Why gas prices are so low

Global crude oil prices have sunk dramatically, falling to nearly $80 a barrel – a 30 percent drop from June. Unleaded regular gasoline prices are now under $3 a gallon. Falling prices are a boon to industrialized nations, but they shouldn’t make the mistake of assuming that oil will remain cheap indefinitely.

If you ask 10 experts why oil prices are so volatile, you are likely to get 10 different answers. But they all boil down to supply and demand.

In recent years, the ranks of major economic achievers were swelled by the emergence of formerly developing third world nations – especially population giants like India and China. The result was a significant increase in the number of middle- and upper-class consumers eager to enjoy a more lavish lifestyle. Such a lifestyle inevitably meant higher consumption of oil products, which generated upward price pressure.

The reason crude oil prices have been falling since early June is the global economic slowdown, especially in Asia and Europe. Demand is down at a time when oil is abundant, especially with substantial increases in U.S. production, which is at its highest level in 30 years thanks to shale oil drilling in North Dakota and Texas. United States crude oil production has climbed to just over nine million barrels a day and is projected to approach 9.5 million next spring. Adding to the excess supply, production is up in Russia as well.

As a result, imports from the 12 OPEC countries responsible for about a third of global production have been cut in half. OPEC members who rely on higher oil prices to balance their budgets wanted to announce production cuts at their Thanksgiving Day meeting in Vienna and are looking for Saudi Arabia to take the lead.

The decline in crude oil prices accelerated last month when the Saudis, the world’s largest oil producer at 9.6 million barrels daily, cut the price of exports to the United States in an effort to retain its shrinking market share and, some speculate, undercut America’s oil shale bonanza. The thought is that the Saudis can push the price of crude oil below $50 per barrel and still make money.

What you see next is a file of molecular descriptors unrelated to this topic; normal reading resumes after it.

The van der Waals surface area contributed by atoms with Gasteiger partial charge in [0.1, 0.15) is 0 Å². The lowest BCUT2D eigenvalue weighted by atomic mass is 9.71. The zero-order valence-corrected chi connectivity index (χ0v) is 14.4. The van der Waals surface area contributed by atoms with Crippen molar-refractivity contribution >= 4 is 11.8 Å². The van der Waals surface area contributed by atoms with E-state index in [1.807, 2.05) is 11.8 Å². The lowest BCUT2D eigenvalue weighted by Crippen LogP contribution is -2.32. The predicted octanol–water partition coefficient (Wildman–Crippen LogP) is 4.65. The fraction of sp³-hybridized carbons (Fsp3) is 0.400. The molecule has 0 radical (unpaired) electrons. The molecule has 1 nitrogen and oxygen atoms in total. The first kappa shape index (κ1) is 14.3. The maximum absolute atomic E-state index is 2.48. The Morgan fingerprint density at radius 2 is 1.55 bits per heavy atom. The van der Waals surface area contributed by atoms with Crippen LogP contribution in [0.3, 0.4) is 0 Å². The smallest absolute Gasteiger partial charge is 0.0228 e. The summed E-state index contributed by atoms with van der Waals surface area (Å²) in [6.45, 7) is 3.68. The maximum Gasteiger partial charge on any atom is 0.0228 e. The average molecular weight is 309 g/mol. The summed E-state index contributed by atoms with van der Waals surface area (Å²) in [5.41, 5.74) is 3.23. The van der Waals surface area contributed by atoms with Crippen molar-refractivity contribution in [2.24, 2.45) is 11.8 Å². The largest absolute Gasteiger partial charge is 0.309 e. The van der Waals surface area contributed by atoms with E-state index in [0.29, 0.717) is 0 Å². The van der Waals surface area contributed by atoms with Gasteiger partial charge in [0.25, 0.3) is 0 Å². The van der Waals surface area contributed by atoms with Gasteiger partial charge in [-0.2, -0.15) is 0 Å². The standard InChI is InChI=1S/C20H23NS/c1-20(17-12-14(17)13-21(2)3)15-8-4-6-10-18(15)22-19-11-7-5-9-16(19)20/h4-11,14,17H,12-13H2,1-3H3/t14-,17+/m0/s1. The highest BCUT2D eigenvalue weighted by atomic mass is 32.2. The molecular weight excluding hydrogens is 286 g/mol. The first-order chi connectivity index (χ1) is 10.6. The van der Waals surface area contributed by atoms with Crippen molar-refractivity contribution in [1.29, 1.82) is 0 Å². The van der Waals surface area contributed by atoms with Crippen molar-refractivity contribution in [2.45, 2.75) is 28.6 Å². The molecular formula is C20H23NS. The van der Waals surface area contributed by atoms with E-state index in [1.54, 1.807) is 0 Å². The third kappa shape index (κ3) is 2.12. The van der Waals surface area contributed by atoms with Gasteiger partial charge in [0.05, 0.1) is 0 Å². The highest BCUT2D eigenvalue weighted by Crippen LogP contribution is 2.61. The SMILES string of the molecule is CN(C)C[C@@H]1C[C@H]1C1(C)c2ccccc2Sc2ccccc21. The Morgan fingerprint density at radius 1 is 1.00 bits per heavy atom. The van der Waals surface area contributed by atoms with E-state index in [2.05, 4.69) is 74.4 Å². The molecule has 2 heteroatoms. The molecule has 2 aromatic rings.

In the past, oil producers struggled to respond to the problems of letting supply run wild by developing “gentlemen agreements” to control supply in “rational” ways. The most notorious of these producer cartels is OPEC.

The difficulty with the cartels is that many of their members aren’t gentlemen. They can’t resist opportunities to make hay while the sun shines by sneaking extra oil onto world markets to take advantage of temporary price spikes or marching to the beat of their own drummer and cutting prices, causing other members to wrinkle their noises in disgust- before joining the party so they don’t get left behind.

One of the few economic laws that’s truly ironclad is the practical impossibility of enforcing cartel supply and price restrictions without the kind of outright physical violence that is generally only acceptable among New York’s Five Families.

Falling oil prices are providing a boost to the U.S. economy with lower costs for consumers and energy­ sensitive industries. It has been estimated that the cut in crude oil prices to $80 a barrel is the equivalent of a $600 tax cut for every household. This should be music to the ears of retailers who had been bracing for a slow-growth holiday shopping season.

originally published: November 29, 2014

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